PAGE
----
Teen E-Cigarette Use Raises Red Flags for Health Authorities
by JHANNET SANCHEZ, Reporting Texas
Apr 15, 2014 | 5551 views | 1 1 comments | 31 31 recommendations | email to a friend | print

Teen E-Cigarette Use Raises Red Flags for Health Authorities

Albert Toca, owner of Ontario Hookah Lounge on East Riverside Dr., demonstrates the how to smoke an E-cigarette. Photo by Jhannet Sanchez.

Albert Toca, owner of Ontario Hookah Lounge on East Riverside Drive, demonstrates how to smoke an e-cigarette. Photo by Jhannet Sanchez.

By Jhannet Sanchez

For Reporting Texas

A growing percentage of U.S. teenagers is trying electronic cigarettes, and that has health authorities worried, even as some retailers salivate over a new market.

The federal Centers for Disease Control and Prevention reported in late 2013 that more than 1.7 million, or 2.8 percent, of middle school and high school students had smoked e-cigarettes in the previous year. That represents an increase from 1.5 percent in 2011.

While teen e-cigarette usage is low compared to the 23.3 percent who use tobacco, the trend is troubling on several levels. There is no government regulation of what electronic cigarettes contain or how they are marketed. Although they contain nicotine, in most areas, the minimum age at which teens can buy the electronic smokes is 16 – two years under the legal age for buying tobacco.

There is no data on the long-term health effects of e-cigarettes, and too little information about the chemicals they contain, said Dr. Michael Huang, medical director of the Austin-Travis County Health and Human Services Department.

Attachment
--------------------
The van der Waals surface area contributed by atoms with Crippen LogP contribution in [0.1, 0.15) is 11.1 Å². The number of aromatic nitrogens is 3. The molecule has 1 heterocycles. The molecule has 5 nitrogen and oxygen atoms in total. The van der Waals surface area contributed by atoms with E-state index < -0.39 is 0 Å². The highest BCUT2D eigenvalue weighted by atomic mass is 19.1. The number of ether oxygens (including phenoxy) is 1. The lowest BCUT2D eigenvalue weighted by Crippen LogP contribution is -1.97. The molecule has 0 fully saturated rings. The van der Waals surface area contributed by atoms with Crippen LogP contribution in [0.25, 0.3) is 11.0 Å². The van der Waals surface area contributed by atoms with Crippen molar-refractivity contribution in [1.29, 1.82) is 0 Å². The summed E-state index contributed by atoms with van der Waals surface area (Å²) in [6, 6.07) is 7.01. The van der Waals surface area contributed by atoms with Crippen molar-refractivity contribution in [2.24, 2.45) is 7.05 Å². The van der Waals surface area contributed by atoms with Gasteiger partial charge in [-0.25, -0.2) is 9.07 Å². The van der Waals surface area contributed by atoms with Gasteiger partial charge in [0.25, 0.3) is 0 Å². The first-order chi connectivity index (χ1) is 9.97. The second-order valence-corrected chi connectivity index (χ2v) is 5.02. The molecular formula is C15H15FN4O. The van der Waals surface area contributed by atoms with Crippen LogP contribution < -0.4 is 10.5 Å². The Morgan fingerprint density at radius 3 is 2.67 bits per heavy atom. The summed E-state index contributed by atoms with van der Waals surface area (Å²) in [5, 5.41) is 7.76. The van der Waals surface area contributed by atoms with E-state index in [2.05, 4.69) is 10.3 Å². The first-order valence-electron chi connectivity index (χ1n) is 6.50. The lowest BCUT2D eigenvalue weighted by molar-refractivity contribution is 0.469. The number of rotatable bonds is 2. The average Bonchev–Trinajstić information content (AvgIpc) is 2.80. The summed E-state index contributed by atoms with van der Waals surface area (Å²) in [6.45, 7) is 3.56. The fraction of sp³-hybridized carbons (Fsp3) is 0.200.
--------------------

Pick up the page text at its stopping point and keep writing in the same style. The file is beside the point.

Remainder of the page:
“E-cigarettes are the sort of situation that should be guilty until proven innocent,” he said.

The slender, battery-powered devices, some of which look like cigarettes, heat a liquid so that users can inhale the vapor.

E-cigarette sales skyrocketed from $195 million in 2011 to $500 million in 2012 and more than $1 billion in 2013, according to industry reports.

Teens are coming together at so-called vaping lounges where they can socialize, hang out and relax while puffing on e-cigarettes.

One of the new e-cigarette smokers in Austin is 18-year-old Nathan Karethi, a McCallum High School senior. Like many e-cigarette smokers, he likes being able to choose from flavors that include various fruits, chocolate and mint. There’s even one based on horchata, a beverage popular with many Latinos.

“I usually get sweet or bubble gum flavor,” Karethi said.

The flavors raise a red flag for Huang and other health experts.

“There are no regulations regarding what additive chemicals are added to e-cigarettes,” Huang said. “So there are all these different flavors and we don’t know what’s in every different flavor. What chemicals they are adding to these things?”

E-cigarettes contain nicotine and diethylene glycol, an ingredient used in antifreeze, according to the Food and Drug Administration.

E-cigarettes allow users to control how much nicotine they inhale, a potential danger. The nicotine density is listed as the number of milligrams per milliliter in the e-liquid solution. So smokers may put three drops of e-liquid into the cartridge to use a total of 3.6 milligrams of nicotine. Traditional cigarettes vary from 0.7 to 1.7 milligrams each, depending on the brand.

Some e-cigarettes use cartridges that provide 200 to 400 puffs, equal to two to three packs of cigarettes. Other e-cigarettes use refillable tank systems that can last from a few days to a month, depending on their size.

Karethi said he usually uses e-cigarettes when he’s socializing.

“Some teens do it for the buzz or just to look cool,” Karethi said.

The e-cigarette market has been growing steadily since the new smokes were introduced in 2007. The Tobacco Vapor Electronic Cigarette Association, founded in 2008, is expecting sales to surpass those of traditional cigarettes in just 10 years.

E-cigarettes have attracted the interest of retailers such as Albert Toca, who sells them at the Ontario Hookah Lounge in East Austin, which he opened in February.